Improving the Safety and the Mobility of Older Drivers: A Conceptual Framework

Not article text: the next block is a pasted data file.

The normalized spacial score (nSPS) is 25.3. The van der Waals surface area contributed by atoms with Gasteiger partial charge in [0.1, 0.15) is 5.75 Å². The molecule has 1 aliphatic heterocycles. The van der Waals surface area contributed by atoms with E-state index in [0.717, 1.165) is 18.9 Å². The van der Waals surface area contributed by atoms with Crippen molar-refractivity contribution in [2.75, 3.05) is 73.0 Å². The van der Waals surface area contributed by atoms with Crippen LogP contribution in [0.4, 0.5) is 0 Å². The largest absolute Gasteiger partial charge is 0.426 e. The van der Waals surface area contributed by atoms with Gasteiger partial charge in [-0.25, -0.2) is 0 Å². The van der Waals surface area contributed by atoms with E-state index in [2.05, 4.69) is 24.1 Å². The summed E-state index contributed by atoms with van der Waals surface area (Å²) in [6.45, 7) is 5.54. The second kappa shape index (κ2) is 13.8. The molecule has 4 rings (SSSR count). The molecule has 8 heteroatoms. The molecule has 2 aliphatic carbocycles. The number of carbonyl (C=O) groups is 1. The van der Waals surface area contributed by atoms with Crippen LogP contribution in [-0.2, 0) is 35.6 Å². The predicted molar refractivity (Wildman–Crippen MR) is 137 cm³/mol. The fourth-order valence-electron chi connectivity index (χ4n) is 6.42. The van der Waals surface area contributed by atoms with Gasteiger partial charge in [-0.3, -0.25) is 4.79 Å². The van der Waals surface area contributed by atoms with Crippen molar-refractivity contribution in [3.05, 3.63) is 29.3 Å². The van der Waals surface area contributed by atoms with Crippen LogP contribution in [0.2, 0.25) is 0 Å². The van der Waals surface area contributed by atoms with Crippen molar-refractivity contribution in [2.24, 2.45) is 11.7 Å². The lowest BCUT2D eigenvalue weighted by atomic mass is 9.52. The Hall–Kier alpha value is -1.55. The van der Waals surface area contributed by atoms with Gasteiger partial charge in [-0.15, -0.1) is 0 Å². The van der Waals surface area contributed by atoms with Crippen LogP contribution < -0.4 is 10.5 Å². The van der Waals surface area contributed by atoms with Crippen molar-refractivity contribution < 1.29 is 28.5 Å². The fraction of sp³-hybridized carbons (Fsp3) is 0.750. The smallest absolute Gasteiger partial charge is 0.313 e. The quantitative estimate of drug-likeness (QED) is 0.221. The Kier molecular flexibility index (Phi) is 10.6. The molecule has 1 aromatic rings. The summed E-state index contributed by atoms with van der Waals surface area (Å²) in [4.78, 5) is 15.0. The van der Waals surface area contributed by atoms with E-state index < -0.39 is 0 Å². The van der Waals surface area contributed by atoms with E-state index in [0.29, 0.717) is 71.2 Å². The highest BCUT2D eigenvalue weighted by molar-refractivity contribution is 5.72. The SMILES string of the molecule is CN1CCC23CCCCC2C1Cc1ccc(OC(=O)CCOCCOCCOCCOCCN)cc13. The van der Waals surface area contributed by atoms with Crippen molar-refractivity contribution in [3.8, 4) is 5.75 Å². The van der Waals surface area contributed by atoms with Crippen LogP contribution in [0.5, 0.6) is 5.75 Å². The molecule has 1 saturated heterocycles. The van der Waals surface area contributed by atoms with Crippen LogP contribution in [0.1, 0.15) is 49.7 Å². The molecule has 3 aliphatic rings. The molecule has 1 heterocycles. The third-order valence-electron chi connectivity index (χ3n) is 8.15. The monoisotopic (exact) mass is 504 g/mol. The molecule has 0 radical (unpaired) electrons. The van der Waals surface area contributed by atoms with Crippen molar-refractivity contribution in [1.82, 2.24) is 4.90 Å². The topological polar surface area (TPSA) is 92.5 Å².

Mobility is important to the quality of life of older people and the automobile plays a central role in preserving that mobility. In fact, driving has become such an integral part of our lives that many of our decisions (e.g., where to live, social activities) presume we will continue to have access to the private vehicle. Research reveals that the majority of older drivers continue to drive, many into their eighth and ninth decades of life (Jette & Branch, 1992). Research also reveals that many older drivers compensate for age-related declines in abilities by reducing their annual mileage as well as regulating when and where they drive. For example, studies indicate that many older drivers minimize or eliminate night time driving (Eisenhandler, 1990; Forrest et al., 1997; Holland & Rabbitt, 1992; Kosnik et al., 1990; Mortimer, 1988; Schlag, 1993), restrict or avoid week-end driving (Stutts et al., 1989), avoid driving during rush hours (Ball & Owsley, 1991), and during adverse weather conditions (Eisenhandler, 1990; Forrest et al., 1997; Kosnik et al., 1990; Moritmer, 1988, Schlag, 1993).